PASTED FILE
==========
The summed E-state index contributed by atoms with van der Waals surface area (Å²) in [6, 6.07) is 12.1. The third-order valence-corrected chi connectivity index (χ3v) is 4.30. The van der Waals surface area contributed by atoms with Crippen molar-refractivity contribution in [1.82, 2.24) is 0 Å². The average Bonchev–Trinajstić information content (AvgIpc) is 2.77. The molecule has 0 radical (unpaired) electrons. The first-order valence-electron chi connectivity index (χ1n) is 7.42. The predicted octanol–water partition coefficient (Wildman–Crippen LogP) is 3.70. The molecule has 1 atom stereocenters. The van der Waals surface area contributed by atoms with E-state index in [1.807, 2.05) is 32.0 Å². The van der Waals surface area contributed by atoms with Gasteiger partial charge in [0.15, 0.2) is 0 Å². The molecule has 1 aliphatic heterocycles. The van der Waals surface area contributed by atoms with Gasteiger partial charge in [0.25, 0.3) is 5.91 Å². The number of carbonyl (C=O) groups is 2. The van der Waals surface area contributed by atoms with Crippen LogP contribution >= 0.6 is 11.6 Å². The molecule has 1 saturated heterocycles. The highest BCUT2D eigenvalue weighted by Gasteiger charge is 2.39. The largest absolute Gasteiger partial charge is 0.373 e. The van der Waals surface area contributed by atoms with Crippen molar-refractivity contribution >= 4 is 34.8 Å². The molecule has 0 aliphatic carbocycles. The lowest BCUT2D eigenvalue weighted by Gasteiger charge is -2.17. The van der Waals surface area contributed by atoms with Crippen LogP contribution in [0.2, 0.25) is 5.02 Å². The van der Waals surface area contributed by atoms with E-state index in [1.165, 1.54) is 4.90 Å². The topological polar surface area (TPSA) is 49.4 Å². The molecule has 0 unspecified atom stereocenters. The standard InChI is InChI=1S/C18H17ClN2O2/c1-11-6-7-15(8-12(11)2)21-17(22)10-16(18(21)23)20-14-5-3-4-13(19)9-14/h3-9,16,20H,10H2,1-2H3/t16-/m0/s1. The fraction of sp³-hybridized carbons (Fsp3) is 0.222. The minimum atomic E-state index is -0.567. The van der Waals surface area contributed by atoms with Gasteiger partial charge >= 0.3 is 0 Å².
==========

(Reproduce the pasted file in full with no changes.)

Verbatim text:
The summed E-state index contributed by atoms with van der Waals surface area (Å²) in [6, 6.07) is 12.1. The third-order valence-corrected chi connectivity index (χ3v) is 4.30. The van der Waals surface area contributed by atoms with Crippen molar-refractivity contribution in [1.82, 2.24) is 0 Å². The average Bonchev–Trinajstić information content (AvgIpc) is 2.77. The molecule has 0 radical (unpaired) electrons. The first-order valence-electron chi connectivity index (χ1n) is 7.42. The predicted octanol–water partition coefficient (Wildman–Crippen LogP) is 3.70. The molecule has 1 atom stereocenters. The van der Waals surface area contributed by atoms with E-state index in [1.807, 2.05) is 32.0 Å². The van der Waals surface area contributed by atoms with Gasteiger partial charge in [0.15, 0.2) is 0 Å². The molecule has 1 aliphatic heterocycles. The van der Waals surface area contributed by atoms with Gasteiger partial charge in [0.25, 0.3) is 5.91 Å². The number of carbonyl (C=O) groups is 2. The van der Waals surface area contributed by atoms with Crippen LogP contribution >= 0.6 is 11.6 Å². The molecule has 1 saturated heterocycles. The highest BCUT2D eigenvalue weighted by Gasteiger charge is 2.39. The largest absolute Gasteiger partial charge is 0.373 e. The van der Waals surface area contributed by atoms with Crippen molar-refractivity contribution >= 4 is 34.8 Å². The molecule has 0 aliphatic carbocycles. The lowest BCUT2D eigenvalue weighted by Gasteiger charge is -2.17. The van der Waals surface area contributed by atoms with Crippen LogP contribution in [0.2, 0.25) is 5.02 Å². The van der Waals surface area contributed by atoms with E-state index in [1.165, 1.54) is 4.90 Å². The topological polar surface area (TPSA) is 49.4 Å². The molecule has 0 unspecified atom stereocenters. The standard InChI is InChI=1S/C18H17ClN2O2/c1-11-6-7-15(8-12(11)2)21-17(22)10-16(18(21)23)20-14-5-3-4-13(19)9-14/h3-9,16,20H,10H2,1-2H3/t16-/m0/s1. The fraction of sp³-hybridized carbons (Fsp3) is 0.222. The minimum atomic E-state index is -0.567. The van der Waals surface area contributed by atoms with Gasteiger partial charge >= 0.3 is 0 Å².